Growing up as children, most of our parents had home (backyard) gardens and would usually take us there to weed and prune amongst other farm practices. Mum would usually send us to get her “Nkontomire” from the garden. Our elder brothers would also be asked to get some cassava or harvest plantain for “fufu” or “ampesi”. Food was always natural and fresh.
For some, going to the Farm was fun but for others, going to the farm to apply cow dung and other natural fertilizers was not interesting. Through all these, we learnt firsthand what farming was and how to feed ourselves even if we had no money.
The family time once enjoyed by families in their backyard gardens and major farms, the laughter, the chit chats, the little quarrels by siblings on segregation of duties, cooking on the farm and the family lunch times amongst others are gradually fading out because of modernization.
In recent times, back yard gardening is virtually not visible in most homes because they have been turned into modern backyard patios and other contemporary outdoor designs. For us as Africans, farming is extremely important because apart from its economic benefits, it also bonds the family together and offers the platform for parents to teach their young ones the needed virtues and life nuggets they will need for the future.
Globally, home gardening has been documented as an important supplemental source contributing to food and nutritional security and livelihoods. In fact home gardening (food production on small plots adjacent to human settlements) is the oldest and most enduring form of cultivation.
Global population expected to reach over 9 billion by 2050. This makes it imperative for us to continue with diverse efforts that will help increase food production and buffer stocks. For those of us in developing countries where the omnipresence of hunger and food scarcity is more acute, we have no other option than to resort to various counter strategies to meet the growing demand and to avert food insecurity and famine.
It is for this reason that conscious efforts must be made to draw national attention towards home gardens as a strategy to enhance household food security and nutrition. Home gardens are an integral part of local food systems and the agricultural landscape of developing countries all over the world and have endured the test of time.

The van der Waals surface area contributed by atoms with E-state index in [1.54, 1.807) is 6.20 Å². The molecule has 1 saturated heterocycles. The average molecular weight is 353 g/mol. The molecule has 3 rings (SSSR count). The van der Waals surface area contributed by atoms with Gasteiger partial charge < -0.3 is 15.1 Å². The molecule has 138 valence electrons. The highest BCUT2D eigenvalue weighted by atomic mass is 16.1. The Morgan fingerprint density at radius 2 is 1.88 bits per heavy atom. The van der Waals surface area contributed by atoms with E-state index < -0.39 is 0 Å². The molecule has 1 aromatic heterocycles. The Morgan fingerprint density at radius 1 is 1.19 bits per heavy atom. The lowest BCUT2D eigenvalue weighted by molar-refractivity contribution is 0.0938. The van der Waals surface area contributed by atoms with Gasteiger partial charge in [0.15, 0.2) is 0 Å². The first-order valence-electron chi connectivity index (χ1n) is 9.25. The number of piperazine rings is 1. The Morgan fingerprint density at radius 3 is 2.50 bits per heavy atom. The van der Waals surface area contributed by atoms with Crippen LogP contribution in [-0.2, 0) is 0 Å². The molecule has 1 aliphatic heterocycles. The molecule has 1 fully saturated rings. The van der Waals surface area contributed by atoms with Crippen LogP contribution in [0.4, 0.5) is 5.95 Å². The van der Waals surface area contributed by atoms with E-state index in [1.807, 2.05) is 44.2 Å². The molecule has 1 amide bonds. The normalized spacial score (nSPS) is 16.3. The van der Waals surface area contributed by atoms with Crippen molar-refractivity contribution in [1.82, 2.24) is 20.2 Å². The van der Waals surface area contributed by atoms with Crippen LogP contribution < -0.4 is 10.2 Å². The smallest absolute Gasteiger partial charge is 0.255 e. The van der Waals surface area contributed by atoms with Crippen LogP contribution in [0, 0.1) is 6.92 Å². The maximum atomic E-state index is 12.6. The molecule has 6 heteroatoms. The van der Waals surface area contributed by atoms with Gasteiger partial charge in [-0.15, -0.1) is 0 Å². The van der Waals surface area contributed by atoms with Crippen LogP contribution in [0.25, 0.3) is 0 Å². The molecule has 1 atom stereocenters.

But how can we change the narrative of farming, seen as an occupation for the old, illiterate and poor?
Perhaps we could engage the youth in a participatory venture to encourage and enlighten them on the prospects, opportunities and benefits of home gardening in particular and farming as a whole. All we need do is to start with a handful of youth on a consistent and persistent training program and in few years, the order will change for the better.
There could be competition to see whose garden is doing well and providing food for the family. This could be a challenge for the entire citizenry with government instituting policies that will encourage backyard gardening. Scholarships could be instituted for the best backyard gardener’s child in a constituency. The ripple effect of this is that food will be cheaper and more affordable, Ghana will no longer be heavily dependent on some food imports and the country will experience astronomical economic growth, amongst other important benefits.
When the child develops an interest in backyard farming, it will definitely be easy to get him into that profession as a professional farmer.
The future is dependent on us to plant and feed ourselves.
- Galhena, D.H., Freed, R. & Maredia, K.M. Home gardens: a promising approach to enhance household food security and wellbeing. Agric & Food Secur 2, 8 (2013). https://doi.org/10.1186/2048-7010-2-8 .
- Niñez VK: Household gardens: theoretical and policy considerations. Agr Syst. 1987, 23: 167-186. 10.1016/0308-521X(87)90064-3
By Josephine Dake-Abrahams